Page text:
The pragmatic approach by the Schneider court is consistent with that of our supreme court in Washington, supra. The concern is with actual and substantial encroachments by one branch into the province of another, not theoretical divisions of power. A practical sharing or blending of powers is permissible under the Wisconsin separation of powers doctrine. That sharing or blending permits legislators to serve on boards or commissions, unless that service results in a usurpation of powers reserved to another branch. Consequently, sec. 13.48, Stats., violates the constitutional separation doctrine only if it permits the legislature to usurp powers generally regarded as the exclusive province of the executive, and if it does so beyond a reasonable doubt.

We confine our analysis to the power of the Building Commission over the construction of state office buildings, including the power to waive sec. 16.855, Stats., competitive bidding under sec. 13.48 (19), Stats. Only those functions of the commission are at issue. As in Schneider, supra, our analysis is limited to the "specific *105 facts and circumstances presented." 547 P.2d at 792. The power of the commission to acquire land or to select building sites is not before us.

Although plaintiffs characterize the commission's powers over construction as "administering" the construction of state buildings, that is not the case. Section 13.48 (10), Stats. 1977,[11] in substance grants to the commission only the right of prior approval over a contract for the construction of any building which involves a cost in excess of $15,000. No part of sec. 13.48, Stats., authorizes the commission to administer actual construction.

We do not minimize the impact of the commission's right of prior approval over construction contracts under sec. 13.48 (10), Stats. 1977. Because the commission possesses that right, it exercises an immense control over state construction. But it is a right solely to prevent construction not meeting the commission's approval at the contract stage, not a right to administer or supervise the construction itself.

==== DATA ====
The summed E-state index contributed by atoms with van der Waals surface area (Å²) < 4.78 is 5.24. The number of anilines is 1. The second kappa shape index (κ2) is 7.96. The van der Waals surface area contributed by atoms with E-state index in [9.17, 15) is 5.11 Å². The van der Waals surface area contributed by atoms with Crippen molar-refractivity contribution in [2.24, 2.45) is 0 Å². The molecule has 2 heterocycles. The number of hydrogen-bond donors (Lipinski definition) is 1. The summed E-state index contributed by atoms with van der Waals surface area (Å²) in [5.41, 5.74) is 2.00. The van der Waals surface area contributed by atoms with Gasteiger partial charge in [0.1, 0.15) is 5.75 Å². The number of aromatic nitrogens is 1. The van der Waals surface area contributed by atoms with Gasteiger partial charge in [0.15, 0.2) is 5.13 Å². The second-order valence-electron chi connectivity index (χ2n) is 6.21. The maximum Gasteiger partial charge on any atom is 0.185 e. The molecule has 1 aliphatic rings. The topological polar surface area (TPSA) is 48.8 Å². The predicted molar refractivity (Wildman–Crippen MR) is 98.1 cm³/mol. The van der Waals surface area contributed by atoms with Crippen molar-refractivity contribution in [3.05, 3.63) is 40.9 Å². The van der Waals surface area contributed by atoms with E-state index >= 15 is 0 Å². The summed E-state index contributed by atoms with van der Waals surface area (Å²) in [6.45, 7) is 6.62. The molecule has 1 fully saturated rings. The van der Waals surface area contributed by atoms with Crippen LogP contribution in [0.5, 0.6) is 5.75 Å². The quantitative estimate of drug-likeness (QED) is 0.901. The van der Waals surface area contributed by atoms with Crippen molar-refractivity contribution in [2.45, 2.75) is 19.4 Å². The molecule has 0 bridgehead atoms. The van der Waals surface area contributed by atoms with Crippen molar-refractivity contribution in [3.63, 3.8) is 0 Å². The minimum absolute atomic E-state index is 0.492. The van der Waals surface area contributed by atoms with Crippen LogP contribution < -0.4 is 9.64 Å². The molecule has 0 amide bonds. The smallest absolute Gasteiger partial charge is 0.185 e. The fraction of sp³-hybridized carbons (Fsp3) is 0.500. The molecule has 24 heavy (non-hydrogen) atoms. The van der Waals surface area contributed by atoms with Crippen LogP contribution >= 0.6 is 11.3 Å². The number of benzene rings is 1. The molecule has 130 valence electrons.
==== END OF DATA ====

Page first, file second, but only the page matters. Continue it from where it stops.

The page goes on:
Because that right of prior approval affects the implementation of established law and policy, it is an executive power. The right of prior approval is not limited to the "broad objective of determining policies and programs and review of program performance for programs previously authorized," recognized by sec. 15.001 (1), Stats., as possessed by the legislative branch. The right pertains to the carrying out of those programs and policies, a function of the executive branch, because a specific project, plan or contract cannot become bricks and mortar unless the commission approves the construction contract. Compare Opinion of the Justices, 380 A.2d at 112 (approval of *106 architecture and landscaping of new state buildings unquestionably an executive function).

The executive nature of building construction is statutorily recognized by the legislature itself. The Department of Administration, created by sec. 15.10, Stats., is part of the executive branch. That department exercises a wide range of powers and duties over construction work performed by or for the state, as provided in secs. 16.85 and 16.855, Stats., and sec. 16.87, Stats. 1977. Indeed, a contract involving the expenditure of $2,500 or more for construction work is ineffectual for any purpose unless it is indorsed in writing and approved by the secretary or the secretary's designated assistant. Sec. 16.87, Stats. 1977.

Accordingly, it seems to us beyond dispute that construction of public buildings, and therefore the right to grant or withhold approval of a construction contract, is an executive function.